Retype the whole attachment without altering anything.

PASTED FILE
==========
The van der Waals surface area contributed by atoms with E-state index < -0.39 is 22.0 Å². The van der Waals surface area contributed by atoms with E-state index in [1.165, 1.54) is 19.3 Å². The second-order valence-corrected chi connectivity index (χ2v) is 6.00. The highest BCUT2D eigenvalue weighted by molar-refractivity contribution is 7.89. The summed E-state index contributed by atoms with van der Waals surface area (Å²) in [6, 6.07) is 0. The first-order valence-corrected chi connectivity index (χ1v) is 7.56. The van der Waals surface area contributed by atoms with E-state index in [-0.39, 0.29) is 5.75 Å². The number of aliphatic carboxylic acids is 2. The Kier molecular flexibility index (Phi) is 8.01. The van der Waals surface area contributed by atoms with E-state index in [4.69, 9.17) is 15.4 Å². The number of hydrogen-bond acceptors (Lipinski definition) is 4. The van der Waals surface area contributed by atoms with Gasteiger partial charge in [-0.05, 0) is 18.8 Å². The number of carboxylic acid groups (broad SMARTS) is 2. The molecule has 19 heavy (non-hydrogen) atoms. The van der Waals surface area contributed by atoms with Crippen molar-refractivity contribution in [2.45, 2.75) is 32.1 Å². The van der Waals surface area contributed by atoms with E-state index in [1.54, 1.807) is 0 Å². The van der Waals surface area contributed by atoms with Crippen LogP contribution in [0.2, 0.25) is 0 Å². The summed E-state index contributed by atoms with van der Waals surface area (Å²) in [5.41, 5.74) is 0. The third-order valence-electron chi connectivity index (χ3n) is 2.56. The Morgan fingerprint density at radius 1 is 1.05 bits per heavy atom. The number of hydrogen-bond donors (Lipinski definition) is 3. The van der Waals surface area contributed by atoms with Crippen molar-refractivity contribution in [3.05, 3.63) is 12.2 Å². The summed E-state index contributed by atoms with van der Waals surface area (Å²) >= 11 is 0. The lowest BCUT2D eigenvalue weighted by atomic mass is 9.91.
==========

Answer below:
The van der Waals surface area contributed by atoms with E-state index < -0.39 is 22.0 Å². The van der Waals surface area contributed by atoms with E-state index in [1.165, 1.54) is 19.3 Å². The second-order valence-corrected chi connectivity index (χ2v) is 6.00. The highest BCUT2D eigenvalue weighted by molar-refractivity contribution is 7.89. The summed E-state index contributed by atoms with van der Waals surface area (Å²) in [6, 6.07) is 0. The first-order valence-corrected chi connectivity index (χ1v) is 7.56. The van der Waals surface area contributed by atoms with E-state index in [-0.39, 0.29) is 5.75 Å². The number of aliphatic carboxylic acids is 2. The Kier molecular flexibility index (Phi) is 8.01. The van der Waals surface area contributed by atoms with E-state index in [4.69, 9.17) is 15.4 Å². The number of hydrogen-bond acceptors (Lipinski definition) is 4. The van der Waals surface area contributed by atoms with Gasteiger partial charge in [-0.05, 0) is 18.8 Å². The number of carboxylic acid groups (broad SMARTS) is 2. The molecule has 19 heavy (non-hydrogen) atoms. The van der Waals surface area contributed by atoms with Crippen molar-refractivity contribution in [2.45, 2.75) is 32.1 Å². The van der Waals surface area contributed by atoms with E-state index in [1.54, 1.807) is 0 Å². The van der Waals surface area contributed by atoms with Crippen LogP contribution in [0.2, 0.25) is 0 Å². The summed E-state index contributed by atoms with van der Waals surface area (Å²) in [5.41, 5.74) is 0. The third-order valence-electron chi connectivity index (χ3n) is 2.56. The Morgan fingerprint density at radius 1 is 1.05 bits per heavy atom. The number of hydrogen-bond donors (Lipinski definition) is 3. The van der Waals surface area contributed by atoms with Crippen molar-refractivity contribution in [3.05, 3.63) is 12.2 Å². The summed E-state index contributed by atoms with van der Waals surface area (Å²) >= 11 is 0. The lowest BCUT2D eigenvalue weighted by atomic mass is 9.91.